As the 2016 tax filing season begins heating up, the Internal Revenue Service (IRS) has seen a significant increase in the volume of phone scams during the past few weeks. According to the US Treasury Inspector General for Tax Administration, there have been nearly 3,000 victims who have lost an estimated $14 million. The states that have seen the most scammer activity include: California, New York, New Jersey, Florida, and Pennsylvania.
These scammers are often overseas and they can disguise their phone numbers to resemble that of the IRS or US Treasury’s Office. They prey on the most vulnerable, including the elderly and the newly arrived immigrants. Scammers are very demanding over the phone, instilling fear and shock among callers.
The IRS reminds people that they will NEVER:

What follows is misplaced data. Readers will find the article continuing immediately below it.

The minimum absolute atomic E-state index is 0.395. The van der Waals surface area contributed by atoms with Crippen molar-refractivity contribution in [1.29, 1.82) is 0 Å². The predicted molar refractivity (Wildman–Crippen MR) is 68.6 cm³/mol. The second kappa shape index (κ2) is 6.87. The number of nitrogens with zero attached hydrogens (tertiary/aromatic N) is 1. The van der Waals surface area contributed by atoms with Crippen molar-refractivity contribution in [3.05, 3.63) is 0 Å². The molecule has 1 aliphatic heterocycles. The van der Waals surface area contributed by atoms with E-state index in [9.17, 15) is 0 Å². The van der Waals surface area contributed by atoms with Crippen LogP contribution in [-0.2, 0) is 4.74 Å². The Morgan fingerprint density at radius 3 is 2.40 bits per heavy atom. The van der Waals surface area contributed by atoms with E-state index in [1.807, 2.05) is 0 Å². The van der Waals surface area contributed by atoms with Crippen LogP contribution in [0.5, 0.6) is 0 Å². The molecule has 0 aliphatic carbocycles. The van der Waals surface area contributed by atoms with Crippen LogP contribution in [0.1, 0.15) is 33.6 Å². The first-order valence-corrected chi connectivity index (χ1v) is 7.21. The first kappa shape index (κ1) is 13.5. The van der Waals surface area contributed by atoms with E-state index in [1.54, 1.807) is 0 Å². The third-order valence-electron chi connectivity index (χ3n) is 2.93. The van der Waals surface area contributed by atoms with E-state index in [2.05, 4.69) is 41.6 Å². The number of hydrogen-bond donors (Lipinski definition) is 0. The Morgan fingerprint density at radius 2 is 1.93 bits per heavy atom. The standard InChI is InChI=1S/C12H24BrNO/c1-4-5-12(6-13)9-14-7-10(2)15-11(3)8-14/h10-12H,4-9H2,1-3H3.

- Call to demand immediate payment without billing you first in the mail.
- Demand that you pay your taxes without having an opportunity to appeal what you owe.
- Require a specific payment method, such as a prepaid debit card.
- Ask for your personal financial information over the phone, such as credit or debit card numbers or bank account numbers.
- Threaten to handcuff you and throw you in jail if you refuse to pay.
If you do receive a harassing phone call from one of these scammers, here is what the IRS recommends you do to protect yourself:
- If you know you owe taxes, call the IRS directly at 1-800-829-1040.
- If you know you don’t owe taxes, report the phone call to the US Treasury Inspector General for Tax Administration at 1-800-366-4484 or at www.treasury.gov/tigta/.
For more information on how to report a tax scam, visit www.irs.gov and type the keyword “scam” in the search box.